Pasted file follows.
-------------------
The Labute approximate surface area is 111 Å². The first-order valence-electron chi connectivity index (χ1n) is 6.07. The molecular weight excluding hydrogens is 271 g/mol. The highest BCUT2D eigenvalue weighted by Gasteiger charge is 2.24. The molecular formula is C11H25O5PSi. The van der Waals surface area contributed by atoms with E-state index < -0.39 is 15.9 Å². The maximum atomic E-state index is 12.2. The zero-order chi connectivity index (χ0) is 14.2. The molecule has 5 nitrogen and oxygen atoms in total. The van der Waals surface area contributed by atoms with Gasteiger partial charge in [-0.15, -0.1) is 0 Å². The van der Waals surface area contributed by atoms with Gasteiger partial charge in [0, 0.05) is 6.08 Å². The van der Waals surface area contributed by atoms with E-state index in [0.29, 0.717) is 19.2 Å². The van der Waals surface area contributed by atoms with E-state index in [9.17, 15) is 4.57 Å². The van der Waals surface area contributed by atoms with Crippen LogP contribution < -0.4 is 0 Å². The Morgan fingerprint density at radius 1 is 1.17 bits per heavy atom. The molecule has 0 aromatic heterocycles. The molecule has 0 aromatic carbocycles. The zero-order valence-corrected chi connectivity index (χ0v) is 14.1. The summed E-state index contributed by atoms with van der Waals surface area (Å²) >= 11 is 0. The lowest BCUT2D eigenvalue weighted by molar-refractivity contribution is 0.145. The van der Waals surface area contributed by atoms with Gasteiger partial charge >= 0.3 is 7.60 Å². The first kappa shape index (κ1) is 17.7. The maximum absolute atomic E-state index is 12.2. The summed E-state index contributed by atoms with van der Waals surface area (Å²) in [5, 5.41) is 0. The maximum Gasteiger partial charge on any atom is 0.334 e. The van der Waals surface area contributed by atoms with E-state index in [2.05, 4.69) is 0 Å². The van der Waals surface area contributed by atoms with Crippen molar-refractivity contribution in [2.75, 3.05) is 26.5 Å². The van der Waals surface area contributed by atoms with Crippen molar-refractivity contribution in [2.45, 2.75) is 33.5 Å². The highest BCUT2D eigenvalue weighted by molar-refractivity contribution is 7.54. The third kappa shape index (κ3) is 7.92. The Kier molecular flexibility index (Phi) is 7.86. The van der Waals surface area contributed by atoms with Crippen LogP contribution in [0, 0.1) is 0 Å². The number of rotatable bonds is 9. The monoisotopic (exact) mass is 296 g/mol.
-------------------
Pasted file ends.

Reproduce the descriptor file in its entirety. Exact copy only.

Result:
The Labute approximate surface area is 111 Å². The first-order valence-electron chi connectivity index (χ1n) is 6.07. The molecular weight excluding hydrogens is 271 g/mol. The highest BCUT2D eigenvalue weighted by Gasteiger charge is 2.24. The molecular formula is C11H25O5PSi. The van der Waals surface area contributed by atoms with E-state index < -0.39 is 15.9 Å². The maximum atomic E-state index is 12.2. The zero-order chi connectivity index (χ0) is 14.2. The molecule has 5 nitrogen and oxygen atoms in total. The van der Waals surface area contributed by atoms with Gasteiger partial charge in [-0.15, -0.1) is 0 Å². The van der Waals surface area contributed by atoms with Gasteiger partial charge in [0, 0.05) is 6.08 Å². The van der Waals surface area contributed by atoms with E-state index in [0.29, 0.717) is 19.2 Å². The van der Waals surface area contributed by atoms with E-state index in [9.17, 15) is 4.57 Å². The van der Waals surface area contributed by atoms with Crippen LogP contribution < -0.4 is 0 Å². The Morgan fingerprint density at radius 1 is 1.17 bits per heavy atom. The molecule has 0 aromatic heterocycles. The molecule has 0 aromatic carbocycles. The zero-order valence-corrected chi connectivity index (χ0v) is 14.1. The summed E-state index contributed by atoms with van der Waals surface area (Å²) >= 11 is 0. The lowest BCUT2D eigenvalue weighted by molar-refractivity contribution is 0.145. The van der Waals surface area contributed by atoms with Gasteiger partial charge >= 0.3 is 7.60 Å². The first kappa shape index (κ1) is 17.7. The maximum absolute atomic E-state index is 12.2. The summed E-state index contributed by atoms with van der Waals surface area (Å²) in [5, 5.41) is 0. The maximum Gasteiger partial charge on any atom is 0.334 e. The van der Waals surface area contributed by atoms with E-state index in [2.05, 4.69) is 0 Å². The van der Waals surface area contributed by atoms with Crippen molar-refractivity contribution in [2.75, 3.05) is 26.5 Å². The van der Waals surface area contributed by atoms with Crippen molar-refractivity contribution in [2.45, 2.75) is 33.5 Å². The highest BCUT2D eigenvalue weighted by molar-refractivity contribution is 7.54. The third kappa shape index (κ3) is 7.92. The Kier molecular flexibility index (Phi) is 7.86. The van der Waals surface area contributed by atoms with Crippen LogP contribution in [0, 0.1) is 0 Å². The number of rotatable bonds is 9. The monoisotopic (exact) mass is 296 g/mol.